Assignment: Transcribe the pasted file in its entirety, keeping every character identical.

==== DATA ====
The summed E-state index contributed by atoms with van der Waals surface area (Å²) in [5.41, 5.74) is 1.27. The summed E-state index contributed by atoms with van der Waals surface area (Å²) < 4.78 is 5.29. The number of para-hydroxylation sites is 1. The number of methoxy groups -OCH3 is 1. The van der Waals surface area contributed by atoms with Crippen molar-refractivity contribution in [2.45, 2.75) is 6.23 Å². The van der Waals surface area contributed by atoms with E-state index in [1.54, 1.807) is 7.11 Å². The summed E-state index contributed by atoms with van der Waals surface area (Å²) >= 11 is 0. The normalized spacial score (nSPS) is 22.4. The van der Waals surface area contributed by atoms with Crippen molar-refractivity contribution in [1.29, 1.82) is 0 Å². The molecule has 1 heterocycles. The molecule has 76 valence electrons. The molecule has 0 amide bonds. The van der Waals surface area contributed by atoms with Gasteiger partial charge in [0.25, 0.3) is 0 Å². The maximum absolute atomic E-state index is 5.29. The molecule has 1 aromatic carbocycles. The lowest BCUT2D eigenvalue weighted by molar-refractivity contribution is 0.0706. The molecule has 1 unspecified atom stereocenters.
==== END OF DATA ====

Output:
The summed E-state index contributed by atoms with van der Waals surface area (Å²) in [5.41, 5.74) is 1.27. The summed E-state index contributed by atoms with van der Waals surface area (Å²) < 4.78 is 5.29. The number of para-hydroxylation sites is 1. The number of methoxy groups -OCH3 is 1. The van der Waals surface area contributed by atoms with Crippen molar-refractivity contribution in [2.45, 2.75) is 6.23 Å². The van der Waals surface area contributed by atoms with E-state index in [1.54, 1.807) is 7.11 Å². The summed E-state index contributed by atoms with van der Waals surface area (Å²) >= 11 is 0. The normalized spacial score (nSPS) is 22.4. The van der Waals surface area contributed by atoms with Crippen molar-refractivity contribution in [1.29, 1.82) is 0 Å². The molecule has 1 heterocycles. The molecule has 76 valence electrons. The molecule has 0 amide bonds. The van der Waals surface area contributed by atoms with Gasteiger partial charge in [0.25, 0.3) is 0 Å². The maximum absolute atomic E-state index is 5.29. The molecule has 1 aromatic carbocycles. The lowest BCUT2D eigenvalue weighted by molar-refractivity contribution is 0.0706. The molecule has 1 unspecified atom stereocenters.